"With the new equipment, the days of those who believe in the thrill of drink and driving are numbered," warned Mussa.

        Mussa added that with the new licence, government is optimistic that the country's roads would be safe.

        Acting Director of Road Traffic James Chirwa said the features that distinguish the new from the old licences are the Malawi national flag and a ghost image of the driver's photograph, among others.

        Those with old licences, according to Chirwa, are expected to get the new ones after the expiry of the former.


        UDF demands investigation on Kasambara

        by Rabecca Theu, 22 May 2006 - 06:30:46

        The United Democratic Front (UDF) has asked government to investigate Ralph Kasambara on allegations of abuse of office while he was attorney general.

        UDF publicity secretary Sam Mpasu told the press Sunday that the party is neither amused or saddened by the removal of the former AG but asked government to institute investigations on Kasambara.

        "Beyond the removal of the Attorney General, we now urge President Mutharika to institute investigation against Mr Kasambara into allegations that have made rounds in the public domain during the recent past. These include: Mrs Helen Singh and SS Rent-a-Car; SGS and ITS saga; ...........the use of Malawi Police Service in the arrest of three Chronicle journalists and the handling of Mrs Rubina Kawonga," said Mpasu.

        Mpasu also accused Kasambara of awarding government contracts to Lawson and Company where he was a senior partner.

        "We urge government to thoroughly investigate the former AG. We also ask government to cautiously select the new AG ," said Mpasu, who was accompanied by the party's Secretary General Kennedy Makwangwala, leader of the party in Parliament George Mtafu, chief whip Leonard Mangulama and a member of the executive Hophmally Makande.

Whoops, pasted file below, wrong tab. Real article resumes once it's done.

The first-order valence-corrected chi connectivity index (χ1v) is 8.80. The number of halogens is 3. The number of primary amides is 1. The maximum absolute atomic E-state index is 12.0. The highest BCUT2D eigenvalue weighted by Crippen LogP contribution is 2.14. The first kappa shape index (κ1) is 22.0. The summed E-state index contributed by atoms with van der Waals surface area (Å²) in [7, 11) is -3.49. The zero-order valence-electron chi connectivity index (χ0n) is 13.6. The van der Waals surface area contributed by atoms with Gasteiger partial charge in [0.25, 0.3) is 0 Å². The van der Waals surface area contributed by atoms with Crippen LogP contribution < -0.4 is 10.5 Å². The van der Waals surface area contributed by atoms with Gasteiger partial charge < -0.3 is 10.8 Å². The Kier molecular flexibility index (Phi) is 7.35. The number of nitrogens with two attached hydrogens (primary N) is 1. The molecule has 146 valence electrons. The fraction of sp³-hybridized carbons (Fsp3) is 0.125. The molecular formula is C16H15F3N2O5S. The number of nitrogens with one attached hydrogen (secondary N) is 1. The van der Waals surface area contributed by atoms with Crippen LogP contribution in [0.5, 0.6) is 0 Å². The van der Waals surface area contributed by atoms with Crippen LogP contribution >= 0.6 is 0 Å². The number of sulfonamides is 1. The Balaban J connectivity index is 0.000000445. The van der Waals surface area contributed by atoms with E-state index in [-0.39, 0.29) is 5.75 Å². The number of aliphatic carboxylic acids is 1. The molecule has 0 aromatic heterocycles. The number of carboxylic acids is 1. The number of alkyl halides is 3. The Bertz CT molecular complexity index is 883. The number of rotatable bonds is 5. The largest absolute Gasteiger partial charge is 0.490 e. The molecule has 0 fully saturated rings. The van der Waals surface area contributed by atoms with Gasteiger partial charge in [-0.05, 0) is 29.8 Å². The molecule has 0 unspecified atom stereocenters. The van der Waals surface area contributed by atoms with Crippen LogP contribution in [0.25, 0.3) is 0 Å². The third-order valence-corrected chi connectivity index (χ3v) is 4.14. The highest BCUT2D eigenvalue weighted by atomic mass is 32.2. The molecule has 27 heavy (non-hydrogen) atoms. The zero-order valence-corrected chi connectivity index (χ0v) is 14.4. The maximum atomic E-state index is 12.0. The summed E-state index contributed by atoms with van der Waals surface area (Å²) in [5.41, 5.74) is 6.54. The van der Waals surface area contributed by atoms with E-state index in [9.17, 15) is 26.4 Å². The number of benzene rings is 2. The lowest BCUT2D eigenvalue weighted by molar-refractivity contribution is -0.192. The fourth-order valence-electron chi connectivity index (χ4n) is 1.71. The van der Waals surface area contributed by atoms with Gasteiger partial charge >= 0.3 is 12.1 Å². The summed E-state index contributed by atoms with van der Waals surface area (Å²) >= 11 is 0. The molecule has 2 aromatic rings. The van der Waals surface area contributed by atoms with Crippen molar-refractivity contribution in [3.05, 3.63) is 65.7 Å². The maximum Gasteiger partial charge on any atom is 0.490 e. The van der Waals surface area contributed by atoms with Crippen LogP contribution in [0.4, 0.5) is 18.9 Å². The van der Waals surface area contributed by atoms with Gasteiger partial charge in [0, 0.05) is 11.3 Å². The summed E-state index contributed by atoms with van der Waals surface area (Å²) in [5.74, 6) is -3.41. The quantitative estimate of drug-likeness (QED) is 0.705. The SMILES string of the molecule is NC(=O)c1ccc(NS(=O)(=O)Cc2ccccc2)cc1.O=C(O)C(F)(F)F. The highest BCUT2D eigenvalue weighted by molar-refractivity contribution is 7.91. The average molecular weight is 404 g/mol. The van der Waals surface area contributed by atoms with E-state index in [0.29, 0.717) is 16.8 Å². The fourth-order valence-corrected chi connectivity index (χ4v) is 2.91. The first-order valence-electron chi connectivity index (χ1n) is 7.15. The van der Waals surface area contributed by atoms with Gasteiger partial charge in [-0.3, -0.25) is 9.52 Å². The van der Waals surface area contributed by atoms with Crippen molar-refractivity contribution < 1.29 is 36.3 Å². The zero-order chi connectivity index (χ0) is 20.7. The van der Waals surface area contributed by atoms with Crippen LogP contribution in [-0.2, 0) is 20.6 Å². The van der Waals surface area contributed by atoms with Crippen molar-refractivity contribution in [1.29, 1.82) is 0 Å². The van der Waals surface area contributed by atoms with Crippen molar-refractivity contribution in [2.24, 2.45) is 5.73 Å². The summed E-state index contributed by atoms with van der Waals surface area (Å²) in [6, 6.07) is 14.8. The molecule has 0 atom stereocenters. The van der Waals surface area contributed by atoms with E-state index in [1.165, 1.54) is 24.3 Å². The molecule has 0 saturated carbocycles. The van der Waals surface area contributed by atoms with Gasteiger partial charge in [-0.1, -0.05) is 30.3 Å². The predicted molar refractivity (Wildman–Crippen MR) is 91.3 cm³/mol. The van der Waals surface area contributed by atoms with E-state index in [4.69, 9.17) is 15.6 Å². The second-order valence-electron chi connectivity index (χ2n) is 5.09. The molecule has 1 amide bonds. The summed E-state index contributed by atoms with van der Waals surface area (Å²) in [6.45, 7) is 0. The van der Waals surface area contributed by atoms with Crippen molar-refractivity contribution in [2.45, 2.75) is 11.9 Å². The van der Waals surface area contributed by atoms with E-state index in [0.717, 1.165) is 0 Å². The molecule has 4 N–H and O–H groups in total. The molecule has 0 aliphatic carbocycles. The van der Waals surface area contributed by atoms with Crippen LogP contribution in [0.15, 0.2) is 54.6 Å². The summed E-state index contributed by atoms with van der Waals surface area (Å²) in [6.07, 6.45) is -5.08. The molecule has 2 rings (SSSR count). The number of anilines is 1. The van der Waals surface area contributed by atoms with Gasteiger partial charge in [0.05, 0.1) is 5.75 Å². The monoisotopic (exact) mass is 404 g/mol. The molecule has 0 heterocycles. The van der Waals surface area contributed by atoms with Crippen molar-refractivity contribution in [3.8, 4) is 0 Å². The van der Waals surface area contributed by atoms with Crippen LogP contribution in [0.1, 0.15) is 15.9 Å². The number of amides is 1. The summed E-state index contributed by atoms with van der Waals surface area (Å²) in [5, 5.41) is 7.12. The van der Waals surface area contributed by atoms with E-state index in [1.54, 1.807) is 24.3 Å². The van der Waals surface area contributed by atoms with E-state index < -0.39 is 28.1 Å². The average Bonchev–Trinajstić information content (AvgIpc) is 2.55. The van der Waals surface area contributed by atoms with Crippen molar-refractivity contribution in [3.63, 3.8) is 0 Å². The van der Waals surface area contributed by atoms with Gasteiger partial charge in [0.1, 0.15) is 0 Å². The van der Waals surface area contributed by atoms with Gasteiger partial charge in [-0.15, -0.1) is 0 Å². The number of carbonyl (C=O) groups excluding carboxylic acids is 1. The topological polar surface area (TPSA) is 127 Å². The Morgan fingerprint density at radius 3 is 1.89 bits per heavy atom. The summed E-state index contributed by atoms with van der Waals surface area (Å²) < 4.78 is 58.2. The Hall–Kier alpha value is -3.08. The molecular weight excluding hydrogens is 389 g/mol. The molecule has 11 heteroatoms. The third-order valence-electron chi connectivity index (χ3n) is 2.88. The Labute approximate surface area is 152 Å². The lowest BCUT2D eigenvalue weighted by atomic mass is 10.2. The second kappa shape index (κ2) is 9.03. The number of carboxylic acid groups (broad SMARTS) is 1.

But Minister of Information Patricia Kaliati said UDF should give offer its advice to the Anti Corruption Bureau (ACB).

        "They should advise bodies like the Anti-Corruption Bureau to conduct the investigations and why are they saying this now? Is it because Kasambara has been fired? This is not a personal issue. If they have other pressing issues they should just say so. These arguments should have come up earlier on when the said cases were happening," she said.

        Kasambara asked UDF to proceed with the mission of urging government to investigate him.

        "They can do their job. Everyone has a right to lobby for anything they want in the country. UDF has a right to do that, let them go ahead," he said.

        Kasambara was relieved of his duties as AG by the President last week. Government has not given reasons behind the removal.


        Zambia: Malawians Grab Zambian Land

        The Times of Zambia (Ndola)

        May 18, 2006

        Posted to the web May 19, 2006

        Andrew Lungu


        MALAWIANS who have encroached on both the 'no-man's' and part of the Zambian land at the Mwami border in Eastern Province have plucked out some beacons that were used in the demarcation of the border.

        The Malawians are now using the beacons as stools in their newly-established villages on Zambian land.

        Eastern Province Minister, Boniface Nkhata, said in Chipata yesterday that if the situation was not controlled urgently, Zambia would lose huge tracts of land to Malawians migrating into Zambian in large numbers.